Consequently, "Frontier Rangers" doesn't stand up very well as a movie. Tourneur had neither the resources nor the time to put together a quality show, and he had to settle for poorly lit scenes, supplemented by stock footage from MGM's earlier, far better 1940 film "Northwest Passage" (starring Spencer Tracy, and directed by King Vidor), upon which this series was loosely based. (Rather than watch any of these three films, I recommend that you try to catch the Tracy/Vidor flick instead.) Characters come and go without warning in "Frontier Rangers," and the sets are so flimsy that they move around during fight scenes. Were you to watch this in its original TV-series format, however, you should double my 3-star rating. It's about as good as other TV series in the "Western" genre (broadly defined). And it has Buddy Ebsen in the cast, which is a major plus!

Nevertheless, even as a patchwork movie, "Frontier Rangers" is interesting -- if for no other reason than the glimpse into 1950's values it provides. Remember, this was made before the Women's, Youth, and Civil Rights movements of the 1960s. So we get some fascinating insights into post-WWII attitudes about race, gender, and U.S. foreign policy: the authoritarian, militaristic virtues of Maj. Rogers; the fear of "indian" contamination of white blood, women, and culture; the submissiveness of long-suffering women who simply do not understand the importance of war and the pioneering spirit; etc. But of course, if you're whiling away 90 minutes on a rainy Saturday afternoon, you don't need to think so seriously about "Frontier Rangers." But I doubt you'll be able to make it all the way through without your mind wandering to some of these issues.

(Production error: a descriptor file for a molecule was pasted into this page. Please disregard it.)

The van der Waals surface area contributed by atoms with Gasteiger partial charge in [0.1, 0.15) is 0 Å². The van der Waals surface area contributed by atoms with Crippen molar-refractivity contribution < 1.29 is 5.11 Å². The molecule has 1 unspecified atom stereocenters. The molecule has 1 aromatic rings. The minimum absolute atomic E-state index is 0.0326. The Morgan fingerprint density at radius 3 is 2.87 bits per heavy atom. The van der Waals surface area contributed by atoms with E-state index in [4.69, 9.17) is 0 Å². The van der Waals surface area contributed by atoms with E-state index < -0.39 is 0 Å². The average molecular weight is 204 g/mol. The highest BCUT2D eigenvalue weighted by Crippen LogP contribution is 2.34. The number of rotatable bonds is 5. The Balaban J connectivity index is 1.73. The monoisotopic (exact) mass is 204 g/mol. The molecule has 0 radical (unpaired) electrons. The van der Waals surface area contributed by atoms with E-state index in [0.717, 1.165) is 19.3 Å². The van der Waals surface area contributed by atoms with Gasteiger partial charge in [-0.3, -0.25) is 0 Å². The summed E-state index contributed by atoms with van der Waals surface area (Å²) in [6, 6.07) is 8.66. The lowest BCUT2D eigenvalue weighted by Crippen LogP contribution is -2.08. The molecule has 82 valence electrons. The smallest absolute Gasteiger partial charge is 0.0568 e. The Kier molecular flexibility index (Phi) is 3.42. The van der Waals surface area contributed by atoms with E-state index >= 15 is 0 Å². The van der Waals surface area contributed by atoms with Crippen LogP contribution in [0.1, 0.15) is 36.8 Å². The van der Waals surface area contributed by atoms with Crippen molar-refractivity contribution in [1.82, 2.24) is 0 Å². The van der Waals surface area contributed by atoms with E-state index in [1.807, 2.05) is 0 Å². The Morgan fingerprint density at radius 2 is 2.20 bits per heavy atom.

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2 out of 3 people found the following review useful:

The Wild East of the U.S. in the 18th century.

7/10
Author: revofog from Belgium
16 July 2002

*** This review may contain spoilers ***

Jacques Tourneur was at the height of his career when making this movie. He was making the T.V.-series "Bonanza" and the "Twilight Zone" at the same time in the same year! The former colony of the English Crown was battling the Indians and the French in the north of New-York. The Algonkin Indians with their impressive chief Black Wolf (Larry Chance) fought against special troops, the predecessors of the Rangers under the leadership of General Armherst (Philip Tonge). Major Robert Rogers (Keith Larsen) conducts his Frontier Rangers, who consists mainly of trappers, along the borderline of America occupied by the French and their Indian allies. I was astonished by the trade of women at that time, a commerce of humans in the form that you could buy a woman. The taverns on the border were not only places of trade for furs and furniture but also the place where a dishonest innkeeper could arrange a marriage at a fixed price against the will of the bride. Spoiler: The end of the movie with the massacring of the tribe could be described by nowaday-standards as a form of holocaust but in the perspective of that time it was just a revenge for the hundreds of border-families killed by the Indians. This adventure-movie gives after all a rather precise image of the Eastern part of the U.S. at the beginning of the 18th century.

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1 out of 4 people found the following review useful:

Another Bad Remake

1/10
Author: anonymous_007 from Los Angeles
18 November 2005

*** This review may contain spoilers ***

When will Hollywood ever learn not to remake a great movie? The answer is, probably never.

The 1940 version of this movie, with Spencer Tracy, is excellent. Why do a cheap knockoff?

It looks like they might have used the same costumes, probably from Western Costume, because they appear to be identical.

You get to see Angie Dickinson with dark hair, which might be her natural hair color. She is really young and beautiful here, something you might not known if you first saw her in "Police Woman."

In any event, it just makes me sad, that Hollywood has the money to make movies, and instead of tackling new scripts, they just keep rehashing the old.